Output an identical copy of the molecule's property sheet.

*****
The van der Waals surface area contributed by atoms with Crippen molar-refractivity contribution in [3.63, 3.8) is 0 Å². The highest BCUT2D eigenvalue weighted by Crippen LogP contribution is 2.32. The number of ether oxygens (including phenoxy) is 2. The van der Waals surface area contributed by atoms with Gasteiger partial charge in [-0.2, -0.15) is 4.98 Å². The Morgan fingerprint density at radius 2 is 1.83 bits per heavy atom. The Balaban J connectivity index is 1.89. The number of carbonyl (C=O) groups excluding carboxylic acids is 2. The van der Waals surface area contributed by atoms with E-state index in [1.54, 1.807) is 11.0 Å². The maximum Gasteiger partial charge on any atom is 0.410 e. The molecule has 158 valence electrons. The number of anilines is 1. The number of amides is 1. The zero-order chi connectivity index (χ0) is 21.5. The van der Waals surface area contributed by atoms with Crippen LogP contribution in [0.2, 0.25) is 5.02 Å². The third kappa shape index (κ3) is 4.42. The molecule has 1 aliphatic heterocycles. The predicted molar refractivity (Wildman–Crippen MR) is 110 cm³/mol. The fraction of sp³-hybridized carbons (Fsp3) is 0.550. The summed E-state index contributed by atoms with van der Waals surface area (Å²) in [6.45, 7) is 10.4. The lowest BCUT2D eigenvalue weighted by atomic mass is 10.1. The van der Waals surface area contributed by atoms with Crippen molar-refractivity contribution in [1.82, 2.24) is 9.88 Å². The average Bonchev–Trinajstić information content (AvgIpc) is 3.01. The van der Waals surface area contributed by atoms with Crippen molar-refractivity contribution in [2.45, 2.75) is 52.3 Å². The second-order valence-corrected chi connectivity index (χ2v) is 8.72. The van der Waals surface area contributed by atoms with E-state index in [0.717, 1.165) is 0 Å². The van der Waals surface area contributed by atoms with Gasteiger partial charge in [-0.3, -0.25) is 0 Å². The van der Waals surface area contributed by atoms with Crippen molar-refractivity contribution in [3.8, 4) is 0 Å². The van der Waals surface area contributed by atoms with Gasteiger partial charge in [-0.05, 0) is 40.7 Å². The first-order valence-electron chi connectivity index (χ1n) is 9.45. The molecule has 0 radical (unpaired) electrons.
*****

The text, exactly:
The van der Waals surface area contributed by atoms with Crippen molar-refractivity contribution in [3.63, 3.8) is 0 Å². The highest BCUT2D eigenvalue weighted by Crippen LogP contribution is 2.32. The number of ether oxygens (including phenoxy) is 2. The van der Waals surface area contributed by atoms with Gasteiger partial charge in [-0.2, -0.15) is 4.98 Å². The Morgan fingerprint density at radius 2 is 1.83 bits per heavy atom. The Balaban J connectivity index is 1.89. The number of carbonyl (C=O) groups excluding carboxylic acids is 2. The van der Waals surface area contributed by atoms with E-state index in [1.54, 1.807) is 11.0 Å². The maximum Gasteiger partial charge on any atom is 0.410 e. The molecule has 158 valence electrons. The number of anilines is 1. The number of amides is 1. The zero-order chi connectivity index (χ0) is 21.5. The van der Waals surface area contributed by atoms with Crippen LogP contribution in [0.2, 0.25) is 5.02 Å². The third kappa shape index (κ3) is 4.42. The molecule has 1 aliphatic heterocycles. The predicted molar refractivity (Wildman–Crippen MR) is 110 cm³/mol. The fraction of sp³-hybridized carbons (Fsp3) is 0.550. The summed E-state index contributed by atoms with van der Waals surface area (Å²) in [6.45, 7) is 10.4. The lowest BCUT2D eigenvalue weighted by atomic mass is 10.1. The van der Waals surface area contributed by atoms with Crippen molar-refractivity contribution in [1.82, 2.24) is 9.88 Å². The average Bonchev–Trinajstić information content (AvgIpc) is 3.01. The van der Waals surface area contributed by atoms with Crippen molar-refractivity contribution in [2.45, 2.75) is 52.3 Å². The second-order valence-corrected chi connectivity index (χ2v) is 8.72. The van der Waals surface area contributed by atoms with E-state index in [0.717, 1.165) is 0 Å². The van der Waals surface area contributed by atoms with Gasteiger partial charge in [-0.3, -0.25) is 0 Å². The van der Waals surface area contributed by atoms with Crippen molar-refractivity contribution in [3.8, 4) is 0 Å². The van der Waals surface area contributed by atoms with Gasteiger partial charge in [-0.05, 0) is 40.7 Å². The first-order valence-electron chi connectivity index (χ1n) is 9.45. The molecule has 0 radical (unpaired) electrons.